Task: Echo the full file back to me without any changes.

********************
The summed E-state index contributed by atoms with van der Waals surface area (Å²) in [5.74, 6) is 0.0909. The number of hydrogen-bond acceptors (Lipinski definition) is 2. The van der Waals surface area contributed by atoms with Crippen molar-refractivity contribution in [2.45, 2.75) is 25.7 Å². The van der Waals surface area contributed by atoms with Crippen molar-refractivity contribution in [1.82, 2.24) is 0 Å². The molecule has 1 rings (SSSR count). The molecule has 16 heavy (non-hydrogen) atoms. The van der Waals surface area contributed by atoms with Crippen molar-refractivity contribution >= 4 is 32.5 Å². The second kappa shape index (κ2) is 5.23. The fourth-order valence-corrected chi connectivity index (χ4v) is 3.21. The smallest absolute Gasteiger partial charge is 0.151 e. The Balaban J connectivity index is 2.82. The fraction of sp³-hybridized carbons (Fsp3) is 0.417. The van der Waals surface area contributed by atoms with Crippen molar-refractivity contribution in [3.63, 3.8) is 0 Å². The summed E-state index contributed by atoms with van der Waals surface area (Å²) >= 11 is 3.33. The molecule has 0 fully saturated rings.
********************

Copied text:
The summed E-state index contributed by atoms with van der Waals surface area (Å²) in [5.74, 6) is 0.0909. The number of hydrogen-bond acceptors (Lipinski definition) is 2. The van der Waals surface area contributed by atoms with Crippen molar-refractivity contribution in [2.45, 2.75) is 25.7 Å². The van der Waals surface area contributed by atoms with Crippen molar-refractivity contribution in [1.82, 2.24) is 0 Å². The molecule has 1 rings (SSSR count). The molecule has 16 heavy (non-hydrogen) atoms. The van der Waals surface area contributed by atoms with Crippen molar-refractivity contribution >= 4 is 32.5 Å². The second kappa shape index (κ2) is 5.23. The fourth-order valence-corrected chi connectivity index (χ4v) is 3.21. The smallest absolute Gasteiger partial charge is 0.151 e. The Balaban J connectivity index is 2.82. The fraction of sp³-hybridized carbons (Fsp3) is 0.417. The van der Waals surface area contributed by atoms with Crippen molar-refractivity contribution in [3.63, 3.8) is 0 Å². The summed E-state index contributed by atoms with van der Waals surface area (Å²) >= 11 is 3.33. The molecule has 0 fully saturated rings.